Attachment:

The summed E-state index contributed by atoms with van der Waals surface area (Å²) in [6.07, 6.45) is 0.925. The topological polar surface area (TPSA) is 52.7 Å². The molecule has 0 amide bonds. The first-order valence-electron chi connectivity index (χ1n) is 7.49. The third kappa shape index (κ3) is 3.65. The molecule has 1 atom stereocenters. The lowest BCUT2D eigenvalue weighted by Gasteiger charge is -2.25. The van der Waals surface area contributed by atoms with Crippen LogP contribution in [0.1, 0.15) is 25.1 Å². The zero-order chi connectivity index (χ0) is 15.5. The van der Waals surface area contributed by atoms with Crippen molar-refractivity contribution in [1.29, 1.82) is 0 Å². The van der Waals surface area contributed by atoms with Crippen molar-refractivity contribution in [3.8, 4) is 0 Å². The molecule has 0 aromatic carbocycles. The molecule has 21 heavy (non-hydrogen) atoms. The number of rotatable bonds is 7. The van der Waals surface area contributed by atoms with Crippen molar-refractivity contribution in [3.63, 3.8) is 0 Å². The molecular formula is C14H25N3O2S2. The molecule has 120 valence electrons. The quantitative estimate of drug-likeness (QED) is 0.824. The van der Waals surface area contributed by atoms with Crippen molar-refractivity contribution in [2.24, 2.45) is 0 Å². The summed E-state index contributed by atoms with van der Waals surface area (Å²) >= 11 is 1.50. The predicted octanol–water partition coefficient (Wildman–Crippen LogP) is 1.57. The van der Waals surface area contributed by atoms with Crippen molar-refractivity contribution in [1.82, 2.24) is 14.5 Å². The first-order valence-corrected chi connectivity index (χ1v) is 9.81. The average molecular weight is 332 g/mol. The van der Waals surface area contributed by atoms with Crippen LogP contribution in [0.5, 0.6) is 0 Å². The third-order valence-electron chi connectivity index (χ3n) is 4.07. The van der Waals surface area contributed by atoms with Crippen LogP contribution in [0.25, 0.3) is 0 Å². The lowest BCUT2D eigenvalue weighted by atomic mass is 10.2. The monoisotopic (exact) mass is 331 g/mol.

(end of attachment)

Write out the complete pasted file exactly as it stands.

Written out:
The summed E-state index contributed by atoms with van der Waals surface area (Å²) in [6.07, 6.45) is 0.925. The topological polar surface area (TPSA) is 52.7 Å². The molecule has 0 amide bonds. The first-order valence-electron chi connectivity index (χ1n) is 7.49. The third kappa shape index (κ3) is 3.65. The molecule has 1 atom stereocenters. The lowest BCUT2D eigenvalue weighted by Gasteiger charge is -2.25. The van der Waals surface area contributed by atoms with Crippen LogP contribution in [0.1, 0.15) is 25.1 Å². The zero-order chi connectivity index (χ0) is 15.5. The van der Waals surface area contributed by atoms with Crippen molar-refractivity contribution in [1.29, 1.82) is 0 Å². The van der Waals surface area contributed by atoms with Crippen molar-refractivity contribution in [3.8, 4) is 0 Å². The molecule has 0 aromatic carbocycles. The molecule has 21 heavy (non-hydrogen) atoms. The number of rotatable bonds is 7. The van der Waals surface area contributed by atoms with Crippen molar-refractivity contribution in [3.63, 3.8) is 0 Å². The molecular formula is C14H25N3O2S2. The molecule has 120 valence electrons. The quantitative estimate of drug-likeness (QED) is 0.824. The van der Waals surface area contributed by atoms with Crippen molar-refractivity contribution in [2.24, 2.45) is 0 Å². The summed E-state index contributed by atoms with van der Waals surface area (Å²) >= 11 is 1.50. The predicted octanol–water partition coefficient (Wildman–Crippen LogP) is 1.57. The van der Waals surface area contributed by atoms with Crippen molar-refractivity contribution in [1.82, 2.24) is 14.5 Å². The first-order valence-corrected chi connectivity index (χ1v) is 9.81. The average molecular weight is 332 g/mol. The van der Waals surface area contributed by atoms with Crippen LogP contribution in [0.5, 0.6) is 0 Å². The third-order valence-electron chi connectivity index (χ3n) is 4.07. The van der Waals surface area contributed by atoms with Crippen LogP contribution in [0.25, 0.3) is 0 Å². The lowest BCUT2D eigenvalue weighted by atomic mass is 10.2. The monoisotopic (exact) mass is 331 g/mol.